Wednesday, October 31, 2012

Ayn Rand's Anthem

For me, suspension of disbelief failed when the hero found the long abandoned Frank Lloyd Wright house and the roof didn’t leak.

Tuesday, October 30, 2012

The Instructive Ignorance of Fox's Benghazi Sources

Fox's recent story on the Benghazi attacks has given the right wing blogosphere a case of the vapors, but I think it is misleading, both through omission and through its heavy reliance on unreliable anonymous sources.
Former Navy SEAL Tyrone Woods was part of a small team who was at the CIA annex about a mile from the U.S. consulate where Ambassador Chris Stevens and his team came under attack. When he and others heard the shots fired, they informed their higher-ups at the annex to tell them what they were hearing and requested permission to go to the consulate and help out. They were told to "stand down," according to sources familiar with the exchange. Soon after, they were again told to "stand down."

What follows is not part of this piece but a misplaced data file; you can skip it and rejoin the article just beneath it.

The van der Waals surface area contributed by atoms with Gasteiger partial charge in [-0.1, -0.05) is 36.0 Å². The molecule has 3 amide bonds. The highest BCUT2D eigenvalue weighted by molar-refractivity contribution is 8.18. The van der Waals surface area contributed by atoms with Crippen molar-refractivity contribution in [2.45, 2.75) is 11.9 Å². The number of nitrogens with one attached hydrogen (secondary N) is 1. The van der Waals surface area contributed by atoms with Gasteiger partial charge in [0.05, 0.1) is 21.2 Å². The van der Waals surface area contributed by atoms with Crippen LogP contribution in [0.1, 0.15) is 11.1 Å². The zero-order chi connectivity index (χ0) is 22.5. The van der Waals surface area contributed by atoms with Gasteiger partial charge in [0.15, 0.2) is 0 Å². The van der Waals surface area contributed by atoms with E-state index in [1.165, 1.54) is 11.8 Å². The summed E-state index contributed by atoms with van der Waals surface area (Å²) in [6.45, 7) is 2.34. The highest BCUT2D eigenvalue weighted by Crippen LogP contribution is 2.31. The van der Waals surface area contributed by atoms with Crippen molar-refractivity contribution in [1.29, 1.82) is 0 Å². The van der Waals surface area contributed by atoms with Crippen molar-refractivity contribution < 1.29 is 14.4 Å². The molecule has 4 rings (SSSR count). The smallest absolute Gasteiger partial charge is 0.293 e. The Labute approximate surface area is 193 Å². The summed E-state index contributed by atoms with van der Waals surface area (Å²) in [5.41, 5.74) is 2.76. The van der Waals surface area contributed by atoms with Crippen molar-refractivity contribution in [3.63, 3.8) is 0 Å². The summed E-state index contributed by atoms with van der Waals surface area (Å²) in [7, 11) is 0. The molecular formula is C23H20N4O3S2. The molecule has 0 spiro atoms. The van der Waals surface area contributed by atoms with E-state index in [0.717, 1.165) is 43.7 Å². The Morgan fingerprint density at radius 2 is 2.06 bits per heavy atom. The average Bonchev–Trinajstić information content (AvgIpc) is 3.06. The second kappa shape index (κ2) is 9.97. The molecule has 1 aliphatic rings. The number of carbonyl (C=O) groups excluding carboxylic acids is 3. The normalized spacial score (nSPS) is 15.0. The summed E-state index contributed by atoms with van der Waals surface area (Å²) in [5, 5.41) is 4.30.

Now who were the sources? They couldn't be the security team itself or its superiors, because none of the sources the author used knew how many men went to the "consulate" (actually a mission), later. The security team and its superiors would know this. It seems quite likely that the sources were giving a second hand account of the exchange. In this interview, Jennifer Griffin says that according to one of her sources the security team went to the mission on foot, but the State Department and several eyewitnesses agree that they drove.
Woods and at least two others ignored those orders and made their way to the consulate which at that point was on fire.
The initial stand down order should not be controversial. There seem to have been about 150 militants attacking the mission, so the six man team could have accomplished nothing useful until sufficient friendly Libyan forces, who quickly engaged the militants, arrived, and they would have risked much by a premature drive into the Benghazi night. I also doubt that Woods was grossly insubordinate: he probably received a later order to go to the mission that the sources didn't know about.

By a bit before 11 p.m. local time, about an hour after the attack began, the security team was able to enter the mission. By then Sean Smith was dead and Ambassador Stevens, who could not be found, was dying. The team returned to the annex with Smith's body and the five surviving Americans from the mission, coming under fire as they left. Fighting at the mission was over about 11:30.